SVADHYAYA – self-study, the study of texts
ISVARA PRANIDHANA – devotion, surrender
SAUCHA refers to purity in the body. This is accomplished through good eating and bathing practices, as well as asana and pranayama that cleanse the body internally.
SANTOSHA means, “contentment”. This is something that must be cultivated. Your reason will be established only in your purpose.
TAPAS is based on discipline, dedication, and focus. Whatever you do, do it with all your heart.
SVADHYAYA is the study of yourself. By getting to know your own heart on a deep level, you will bring out the best of yourself.
ISVARA PRANIDHANA is a dedication to the divine, whatever shape or form that may take for you.
*Reference: History of Yoga and Background on the Yamas and Niyamas is adapted from Iyengar, BKS. Light on Yoga. Allen and Unwin, 1966.
3 – ASANA
Asana translates to “seat” and refers to yoga postures. In Patanjali’s initial practice it referred to mastering the body to sit still for meditation without discomfort.
4 – PRANAYAMA
In Sanskrit, Prana means “breath” and Yama means “control”, thus pranayama are yogic breathing techniques designed to control prana, our breath and vital life force. This practice improves metabolism and respiration; it has a direct effect on emotional health and physiological functions, both voluntary and involuntary.
According to Patanjali, pranayama is practiced directly after asana and before meditation. It can heat or cool the body, stoke or relax the nervous system. It is the next transformational step toward Samadhi.
5 – PRATYAHARA
Pratyahara translates to “withdrawal of the senses”. When you are in this state, you do not give in to anything simply for the pleasure of sight, taste or touch. Aim to turn inwards, reconnect with yourself and grow the awareness of the mind.
6 – DHARANA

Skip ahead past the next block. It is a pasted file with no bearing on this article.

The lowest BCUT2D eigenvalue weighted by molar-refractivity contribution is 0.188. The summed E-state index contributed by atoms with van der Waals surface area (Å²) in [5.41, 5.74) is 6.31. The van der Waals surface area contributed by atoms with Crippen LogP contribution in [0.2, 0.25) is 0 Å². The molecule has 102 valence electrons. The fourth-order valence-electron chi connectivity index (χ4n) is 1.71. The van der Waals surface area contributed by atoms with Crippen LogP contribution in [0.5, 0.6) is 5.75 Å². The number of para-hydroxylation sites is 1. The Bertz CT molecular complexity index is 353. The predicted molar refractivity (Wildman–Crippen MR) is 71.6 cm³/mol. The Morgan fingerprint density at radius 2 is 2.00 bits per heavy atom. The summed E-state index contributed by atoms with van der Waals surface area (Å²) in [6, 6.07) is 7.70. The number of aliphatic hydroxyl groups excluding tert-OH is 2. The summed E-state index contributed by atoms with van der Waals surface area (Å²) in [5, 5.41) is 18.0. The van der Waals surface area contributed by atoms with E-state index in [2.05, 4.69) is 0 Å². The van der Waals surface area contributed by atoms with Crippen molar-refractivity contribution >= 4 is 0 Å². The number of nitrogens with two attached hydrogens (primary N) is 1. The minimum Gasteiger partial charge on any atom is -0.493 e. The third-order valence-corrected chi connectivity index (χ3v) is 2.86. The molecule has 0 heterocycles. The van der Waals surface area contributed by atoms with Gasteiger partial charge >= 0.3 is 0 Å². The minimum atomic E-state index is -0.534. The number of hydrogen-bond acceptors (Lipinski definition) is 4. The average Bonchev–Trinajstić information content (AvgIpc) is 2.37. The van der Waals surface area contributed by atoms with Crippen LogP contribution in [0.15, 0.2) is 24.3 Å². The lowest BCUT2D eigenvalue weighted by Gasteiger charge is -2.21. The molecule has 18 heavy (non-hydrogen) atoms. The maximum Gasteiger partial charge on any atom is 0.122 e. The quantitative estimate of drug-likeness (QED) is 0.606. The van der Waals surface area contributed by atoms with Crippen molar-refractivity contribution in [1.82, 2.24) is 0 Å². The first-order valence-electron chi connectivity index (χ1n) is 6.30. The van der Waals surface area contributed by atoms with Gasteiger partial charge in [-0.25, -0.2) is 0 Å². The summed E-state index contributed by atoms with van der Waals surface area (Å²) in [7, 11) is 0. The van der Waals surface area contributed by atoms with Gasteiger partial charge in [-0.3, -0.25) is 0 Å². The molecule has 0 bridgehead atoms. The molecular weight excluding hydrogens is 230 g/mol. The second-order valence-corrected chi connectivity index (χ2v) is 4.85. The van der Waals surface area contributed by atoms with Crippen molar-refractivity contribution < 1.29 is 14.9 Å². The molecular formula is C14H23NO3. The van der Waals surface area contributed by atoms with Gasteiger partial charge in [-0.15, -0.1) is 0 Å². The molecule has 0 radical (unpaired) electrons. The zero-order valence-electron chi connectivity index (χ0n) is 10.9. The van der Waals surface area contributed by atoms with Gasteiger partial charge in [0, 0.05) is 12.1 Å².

Dharana is the practice of concentration. This is when you are completely focused and wholly engrossed in a single task. In this state, you will have superior mental intellect, complete presence and awareness, and you will know exactly how to achieve mastery of whatever you are working at.
7 – DHYANA
Dhyana is where the real work begins – as well as the awakening. Through the limb of Dhyana, a meditative state where you reflect, observe, steady and quiet your mind’s voice, you bring yourself deeper into the universal.
Self and toward the final limb – Samadhi.
TYPES OF MEDITATION
Meditation is one of the most valuable foundational tools for overall wellness and there are many different types.
- GUIDED MEDITATION
- DYNAMIC MEDITATION
- TRANSCENDENTAL MEDITATION
- MANTRA MEDITATION
- KUNDALINI MEDITATION
- MINDFULNESS EXERCISES
8 – SAMADHI
Samadhi is the final limb and the end to our quest. It is that which we all aim to achieve – a state of super consciousness where we become one with God or Universal Spirit; it is a merging with the divine. It brings about a feeling of union with yourself and total absorption in tranquility, fulfillment, and happiness. Our goal is to experience it as much as possible in our lives. If you experience Samadhi, your body and senses will feel at rest as if you are asleep, yet your mind will be alert as if you are awake. You will no longer have a sense of “I” or “me” or “mine” because you will have merged with the eternal.